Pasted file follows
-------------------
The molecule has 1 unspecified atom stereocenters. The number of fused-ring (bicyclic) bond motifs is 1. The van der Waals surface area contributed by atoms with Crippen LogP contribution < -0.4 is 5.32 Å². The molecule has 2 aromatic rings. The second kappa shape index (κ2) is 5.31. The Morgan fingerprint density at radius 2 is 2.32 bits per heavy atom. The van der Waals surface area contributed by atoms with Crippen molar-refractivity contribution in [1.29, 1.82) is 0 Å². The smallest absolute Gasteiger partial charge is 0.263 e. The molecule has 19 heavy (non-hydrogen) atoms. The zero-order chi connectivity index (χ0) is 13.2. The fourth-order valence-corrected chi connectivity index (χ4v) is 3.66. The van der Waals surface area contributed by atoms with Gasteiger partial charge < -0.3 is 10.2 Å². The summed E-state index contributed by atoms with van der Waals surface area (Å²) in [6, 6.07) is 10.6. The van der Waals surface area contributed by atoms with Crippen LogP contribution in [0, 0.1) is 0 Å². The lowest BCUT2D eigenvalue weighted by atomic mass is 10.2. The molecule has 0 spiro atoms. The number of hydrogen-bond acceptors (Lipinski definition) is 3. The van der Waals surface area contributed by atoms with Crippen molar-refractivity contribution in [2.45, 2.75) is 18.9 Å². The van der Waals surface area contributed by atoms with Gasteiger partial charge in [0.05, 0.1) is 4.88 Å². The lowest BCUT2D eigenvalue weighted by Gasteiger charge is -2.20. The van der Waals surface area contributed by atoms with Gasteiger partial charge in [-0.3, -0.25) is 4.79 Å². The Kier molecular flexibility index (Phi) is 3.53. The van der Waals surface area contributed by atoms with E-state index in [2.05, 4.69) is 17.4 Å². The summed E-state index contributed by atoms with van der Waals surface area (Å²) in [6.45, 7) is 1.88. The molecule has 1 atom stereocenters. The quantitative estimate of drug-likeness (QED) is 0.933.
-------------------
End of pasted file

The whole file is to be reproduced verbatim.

The molecule has 1 unspecified atom stereocenters. The number of fused-ring (bicyclic) bond motifs is 1. The van der Waals surface area contributed by atoms with Crippen LogP contribution < -0.4 is 5.32 Å². The molecule has 2 aromatic rings. The second kappa shape index (κ2) is 5.31. The Morgan fingerprint density at radius 2 is 2.32 bits per heavy atom. The van der Waals surface area contributed by atoms with Crippen molar-refractivity contribution in [1.29, 1.82) is 0 Å². The smallest absolute Gasteiger partial charge is 0.263 e. The molecule has 19 heavy (non-hydrogen) atoms. The zero-order chi connectivity index (χ0) is 13.2. The fourth-order valence-corrected chi connectivity index (χ4v) is 3.66. The van der Waals surface area contributed by atoms with Gasteiger partial charge < -0.3 is 10.2 Å². The summed E-state index contributed by atoms with van der Waals surface area (Å²) in [6, 6.07) is 10.6. The van der Waals surface area contributed by atoms with Crippen LogP contribution in [0, 0.1) is 0 Å². The lowest BCUT2D eigenvalue weighted by atomic mass is 10.2. The molecule has 0 spiro atoms. The number of hydrogen-bond acceptors (Lipinski definition) is 3. The van der Waals surface area contributed by atoms with Crippen molar-refractivity contribution in [2.45, 2.75) is 18.9 Å². The van der Waals surface area contributed by atoms with Gasteiger partial charge in [0.05, 0.1) is 4.88 Å². The lowest BCUT2D eigenvalue weighted by Gasteiger charge is -2.20. The van der Waals surface area contributed by atoms with Gasteiger partial charge in [-0.3, -0.25) is 4.79 Å². The Kier molecular flexibility index (Phi) is 3.53. The van der Waals surface area contributed by atoms with E-state index in [2.05, 4.69) is 17.4 Å². The summed E-state index contributed by atoms with van der Waals surface area (Å²) in [6.45, 7) is 1.88. The molecule has 1 atom stereocenters. The quantitative estimate of drug-likeness (QED) is 0.933.